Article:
"The environmentalists have taken a 20-year career and ignored 17 years of it, slamming him for Mountain States," said Doug Baldwin, who has worked with Watt since 1962. "He's got a good environmental record."
In line with GOP campaign promises, Watt has moved to speed up the schedule for offshore oil leasing; his proposal to open two California parcels over the objection of Gov. Edmund G. Brown Jr. made headlines there. Watt clamped an early hold on regulations from the Office of Surface Mining, target of major western industry complaints, and delighted western governors with promises of a new managerial approach toward federally owned land in their states.
He plans, he said, "to open up and encourage the opportunity for energy development of all types," including wind, solar and nuclear fuels.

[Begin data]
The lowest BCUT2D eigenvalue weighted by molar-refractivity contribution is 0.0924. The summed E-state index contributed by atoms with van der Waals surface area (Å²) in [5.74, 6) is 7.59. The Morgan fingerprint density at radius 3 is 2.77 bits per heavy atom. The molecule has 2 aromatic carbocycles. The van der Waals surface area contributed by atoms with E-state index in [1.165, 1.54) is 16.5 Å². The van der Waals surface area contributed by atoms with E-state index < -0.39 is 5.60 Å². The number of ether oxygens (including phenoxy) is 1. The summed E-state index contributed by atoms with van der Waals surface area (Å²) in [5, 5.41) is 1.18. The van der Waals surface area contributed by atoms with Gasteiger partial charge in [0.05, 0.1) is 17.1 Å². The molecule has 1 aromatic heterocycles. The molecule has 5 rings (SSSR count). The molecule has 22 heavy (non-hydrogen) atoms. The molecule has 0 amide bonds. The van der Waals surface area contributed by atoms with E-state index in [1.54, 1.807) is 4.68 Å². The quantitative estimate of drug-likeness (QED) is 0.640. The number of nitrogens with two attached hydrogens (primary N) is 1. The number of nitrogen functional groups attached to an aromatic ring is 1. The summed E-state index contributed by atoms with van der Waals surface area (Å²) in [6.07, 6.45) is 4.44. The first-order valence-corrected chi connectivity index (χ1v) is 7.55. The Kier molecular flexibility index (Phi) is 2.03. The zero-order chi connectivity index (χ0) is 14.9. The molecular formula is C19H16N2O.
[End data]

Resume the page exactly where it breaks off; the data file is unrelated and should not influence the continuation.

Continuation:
Throughout, his theme has been that existing legislation is fine and needs only better management. Responsible growth is true conservationism, he says, because to block energy development now, as some of his critics demand, means reckless overdevelopmemt in some future energy emergency.
"We want the right kind of development to come over time, not the wrong kind of development to come in a crisis," he told his confirmation hearings.
All this is part of Watt's religious approach to his job.
"I believe there is a life hereafter, and we are to be here to follow the teachings of Jesus Christ," he said. "One of the charges He's given us is to occupy the land until He returns. We don't know when He is coming, so we have a stewardship responsibility . . . to see that people are provided for until He does come and a new order is put in place. So we cannot waste or despoil that which we've been given in the earth because we don't know our tenure here."
This calls for "a balancing act" between conservation, utilization and stewardship, Watt said, defining stewardship as carrying out one's existing responsibilities before assuming more.